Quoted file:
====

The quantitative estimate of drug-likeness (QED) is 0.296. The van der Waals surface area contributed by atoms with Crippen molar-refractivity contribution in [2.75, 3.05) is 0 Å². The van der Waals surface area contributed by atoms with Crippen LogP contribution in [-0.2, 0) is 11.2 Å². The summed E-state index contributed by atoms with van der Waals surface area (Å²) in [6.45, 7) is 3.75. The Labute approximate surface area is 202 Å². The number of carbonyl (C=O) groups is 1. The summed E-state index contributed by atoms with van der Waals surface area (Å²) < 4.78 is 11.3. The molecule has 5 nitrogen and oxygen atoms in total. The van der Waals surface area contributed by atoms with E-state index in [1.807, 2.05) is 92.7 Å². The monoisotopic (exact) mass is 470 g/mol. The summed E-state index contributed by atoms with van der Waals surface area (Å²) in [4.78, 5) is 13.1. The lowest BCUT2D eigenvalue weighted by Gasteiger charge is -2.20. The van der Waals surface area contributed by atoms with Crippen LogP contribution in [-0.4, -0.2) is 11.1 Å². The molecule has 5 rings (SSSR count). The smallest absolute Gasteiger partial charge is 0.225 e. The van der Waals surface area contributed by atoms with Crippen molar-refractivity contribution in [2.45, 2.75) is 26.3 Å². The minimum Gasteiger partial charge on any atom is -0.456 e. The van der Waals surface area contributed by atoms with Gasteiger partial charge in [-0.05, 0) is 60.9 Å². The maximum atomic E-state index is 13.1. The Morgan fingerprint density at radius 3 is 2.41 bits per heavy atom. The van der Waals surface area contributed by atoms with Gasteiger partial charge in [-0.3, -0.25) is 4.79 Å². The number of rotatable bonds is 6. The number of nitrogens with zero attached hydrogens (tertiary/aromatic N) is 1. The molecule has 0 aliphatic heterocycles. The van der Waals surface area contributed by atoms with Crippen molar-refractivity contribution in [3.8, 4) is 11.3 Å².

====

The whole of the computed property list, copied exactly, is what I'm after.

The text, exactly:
The quantitative estimate of drug-likeness (QED) is 0.296. The van der Waals surface area contributed by atoms with Crippen molar-refractivity contribution in [2.75, 3.05) is 0 Å². The van der Waals surface area contributed by atoms with Crippen LogP contribution in [-0.2, 0) is 11.2 Å². The summed E-state index contributed by atoms with van der Waals surface area (Å²) in [6.45, 7) is 3.75. The Labute approximate surface area is 202 Å². The number of carbonyl (C=O) groups is 1. The summed E-state index contributed by atoms with van der Waals surface area (Å²) < 4.78 is 11.3. The molecule has 5 nitrogen and oxygen atoms in total. The van der Waals surface area contributed by atoms with E-state index in [1.807, 2.05) is 92.7 Å². The monoisotopic (exact) mass is 470 g/mol. The summed E-state index contributed by atoms with van der Waals surface area (Å²) in [4.78, 5) is 13.1. The lowest BCUT2D eigenvalue weighted by Gasteiger charge is -2.20. The van der Waals surface area contributed by atoms with Crippen LogP contribution in [-0.4, -0.2) is 11.1 Å². The molecule has 5 rings (SSSR count). The smallest absolute Gasteiger partial charge is 0.225 e. The van der Waals surface area contributed by atoms with Crippen molar-refractivity contribution in [2.45, 2.75) is 26.3 Å². The minimum Gasteiger partial charge on any atom is -0.456 e. The van der Waals surface area contributed by atoms with Gasteiger partial charge in [-0.05, 0) is 60.9 Å². The maximum atomic E-state index is 13.1. The Morgan fingerprint density at radius 3 is 2.41 bits per heavy atom. The van der Waals surface area contributed by atoms with Gasteiger partial charge in [-0.3, -0.25) is 4.79 Å². The number of rotatable bonds is 6. The number of nitrogens with zero attached hydrogens (tertiary/aromatic N) is 1. The molecule has 0 aliphatic heterocycles. The van der Waals surface area contributed by atoms with Crippen molar-refractivity contribution in [3.8, 4) is 11.3 Å².